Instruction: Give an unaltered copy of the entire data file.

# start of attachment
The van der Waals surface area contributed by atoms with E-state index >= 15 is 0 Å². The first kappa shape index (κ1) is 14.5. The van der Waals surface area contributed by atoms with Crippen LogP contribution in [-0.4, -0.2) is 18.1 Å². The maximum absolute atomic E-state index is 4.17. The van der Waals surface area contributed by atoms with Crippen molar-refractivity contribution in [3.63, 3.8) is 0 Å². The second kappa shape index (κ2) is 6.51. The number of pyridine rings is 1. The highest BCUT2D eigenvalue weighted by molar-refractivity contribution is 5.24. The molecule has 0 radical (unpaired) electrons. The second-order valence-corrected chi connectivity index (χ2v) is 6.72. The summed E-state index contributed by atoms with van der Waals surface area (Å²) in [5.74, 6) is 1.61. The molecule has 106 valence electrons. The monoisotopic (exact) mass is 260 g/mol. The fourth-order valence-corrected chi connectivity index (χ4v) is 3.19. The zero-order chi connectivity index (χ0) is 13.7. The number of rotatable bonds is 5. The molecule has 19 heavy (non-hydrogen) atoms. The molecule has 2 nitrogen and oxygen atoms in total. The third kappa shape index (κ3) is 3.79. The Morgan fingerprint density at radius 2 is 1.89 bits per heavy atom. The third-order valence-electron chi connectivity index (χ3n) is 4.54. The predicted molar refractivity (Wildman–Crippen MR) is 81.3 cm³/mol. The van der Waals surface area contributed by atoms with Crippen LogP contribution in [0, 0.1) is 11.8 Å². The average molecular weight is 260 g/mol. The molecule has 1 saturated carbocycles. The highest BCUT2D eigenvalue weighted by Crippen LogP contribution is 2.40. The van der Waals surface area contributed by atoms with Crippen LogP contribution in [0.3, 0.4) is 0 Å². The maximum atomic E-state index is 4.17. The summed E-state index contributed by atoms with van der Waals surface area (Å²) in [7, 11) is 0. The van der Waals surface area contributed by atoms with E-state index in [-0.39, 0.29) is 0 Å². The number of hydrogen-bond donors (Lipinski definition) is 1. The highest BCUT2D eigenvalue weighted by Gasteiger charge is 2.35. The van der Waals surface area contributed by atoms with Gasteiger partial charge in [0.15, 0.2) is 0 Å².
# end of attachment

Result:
The van der Waals surface area contributed by atoms with E-state index >= 15 is 0 Å². The first kappa shape index (κ1) is 14.5. The van der Waals surface area contributed by atoms with Crippen LogP contribution in [-0.4, -0.2) is 18.1 Å². The maximum absolute atomic E-state index is 4.17. The van der Waals surface area contributed by atoms with Crippen molar-refractivity contribution in [3.63, 3.8) is 0 Å². The second kappa shape index (κ2) is 6.51. The number of pyridine rings is 1. The highest BCUT2D eigenvalue weighted by molar-refractivity contribution is 5.24. The molecule has 0 radical (unpaired) electrons. The second-order valence-corrected chi connectivity index (χ2v) is 6.72. The summed E-state index contributed by atoms with van der Waals surface area (Å²) in [5.74, 6) is 1.61. The molecule has 106 valence electrons. The monoisotopic (exact) mass is 260 g/mol. The fourth-order valence-corrected chi connectivity index (χ4v) is 3.19. The zero-order chi connectivity index (χ0) is 13.7. The number of rotatable bonds is 5. The molecule has 19 heavy (non-hydrogen) atoms. The molecule has 2 nitrogen and oxygen atoms in total. The third kappa shape index (κ3) is 3.79. The Morgan fingerprint density at radius 2 is 1.89 bits per heavy atom. The third-order valence-electron chi connectivity index (χ3n) is 4.54. The predicted molar refractivity (Wildman–Crippen MR) is 81.3 cm³/mol. The van der Waals surface area contributed by atoms with Crippen LogP contribution in [0, 0.1) is 11.8 Å². The average molecular weight is 260 g/mol. The molecule has 1 saturated carbocycles. The highest BCUT2D eigenvalue weighted by Crippen LogP contribution is 2.40. The van der Waals surface area contributed by atoms with Crippen LogP contribution in [0.3, 0.4) is 0 Å². The maximum atomic E-state index is 4.17. The summed E-state index contributed by atoms with van der Waals surface area (Å²) in [7, 11) is 0. The van der Waals surface area contributed by atoms with E-state index in [-0.39, 0.29) is 0 Å². The number of hydrogen-bond donors (Lipinski definition) is 1. The highest BCUT2D eigenvalue weighted by Gasteiger charge is 2.35. The van der Waals surface area contributed by atoms with Gasteiger partial charge in [0.15, 0.2) is 0 Å².